I’ll spend a week there before working my way back to France to restart the Camino. Probably around September 10, 11 or 12.

If the shin splint reappears when I start walking, well, that will suck, but I will have done all I could this time around. I’ll train better next time and give it another run in a year or two.

I’ll mostly put the blog on hold until I start walking. I’ll try to post once or twice though, to let you know if another one of my grand plans has imploded spectacularly.

20 thoughts on “Day 14 & 15 – Cahors

  1. Bill we are bummed right along with you. But health issues can’t be ignored. Good luck, take care, and enjoy whatever adventure awaits you!

  2. You are understandably disappointed Bill, but try to get too down. You’ve given us all a great vicarious experience and of course, “life is what happens when you are busy making other plans.”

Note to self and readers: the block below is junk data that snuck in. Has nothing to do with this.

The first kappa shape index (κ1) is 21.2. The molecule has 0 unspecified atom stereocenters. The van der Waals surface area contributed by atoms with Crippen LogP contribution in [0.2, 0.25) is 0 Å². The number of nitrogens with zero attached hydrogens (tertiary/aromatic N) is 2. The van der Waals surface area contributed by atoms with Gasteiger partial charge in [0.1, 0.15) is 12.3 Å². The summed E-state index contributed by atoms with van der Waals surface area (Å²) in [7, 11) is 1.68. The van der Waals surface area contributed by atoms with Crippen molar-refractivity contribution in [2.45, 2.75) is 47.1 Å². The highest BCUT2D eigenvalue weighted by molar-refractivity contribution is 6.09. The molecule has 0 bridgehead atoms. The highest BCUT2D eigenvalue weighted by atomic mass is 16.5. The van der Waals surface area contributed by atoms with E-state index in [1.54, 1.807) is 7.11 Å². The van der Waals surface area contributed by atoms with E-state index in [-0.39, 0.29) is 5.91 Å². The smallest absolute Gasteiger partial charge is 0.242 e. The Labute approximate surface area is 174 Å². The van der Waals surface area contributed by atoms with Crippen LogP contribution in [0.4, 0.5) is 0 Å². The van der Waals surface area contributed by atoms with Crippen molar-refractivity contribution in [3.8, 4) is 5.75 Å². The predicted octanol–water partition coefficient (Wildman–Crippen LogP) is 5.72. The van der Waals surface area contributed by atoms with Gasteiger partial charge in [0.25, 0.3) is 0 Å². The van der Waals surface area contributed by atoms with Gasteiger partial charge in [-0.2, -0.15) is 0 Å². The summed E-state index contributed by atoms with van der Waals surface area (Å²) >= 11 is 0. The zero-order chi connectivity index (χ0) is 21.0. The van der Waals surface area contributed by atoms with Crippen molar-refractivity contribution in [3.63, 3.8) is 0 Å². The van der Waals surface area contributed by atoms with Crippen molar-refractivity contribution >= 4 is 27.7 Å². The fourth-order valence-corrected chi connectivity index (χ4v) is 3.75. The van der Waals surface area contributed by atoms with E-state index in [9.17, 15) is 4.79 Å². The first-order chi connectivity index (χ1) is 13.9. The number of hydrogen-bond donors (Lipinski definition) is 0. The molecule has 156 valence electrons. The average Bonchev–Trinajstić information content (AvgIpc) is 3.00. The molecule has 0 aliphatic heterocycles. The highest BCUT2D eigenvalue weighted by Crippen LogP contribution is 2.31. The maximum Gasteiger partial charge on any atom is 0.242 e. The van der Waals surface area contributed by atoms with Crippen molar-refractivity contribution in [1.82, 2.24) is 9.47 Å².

#2 sounds like a good choice — hopefully you will heal up and be able to continue and complete the hike. If not, you gave it a shot, and can return another day. Good luck.

  3. I’m sorry about this setback! However, Girona looks absolutely lovely and it will be interesting to spend more time in one place, in some ways. I hope the “new new” plan works well!

  4. I’m so sorry that this has happened, Bill. I can’t see how you could have trained for this trip any more than you did. Your #2 option sounds like a winner to me. You are in a beautiful part of the world so continue to enjoy every experience. Love you!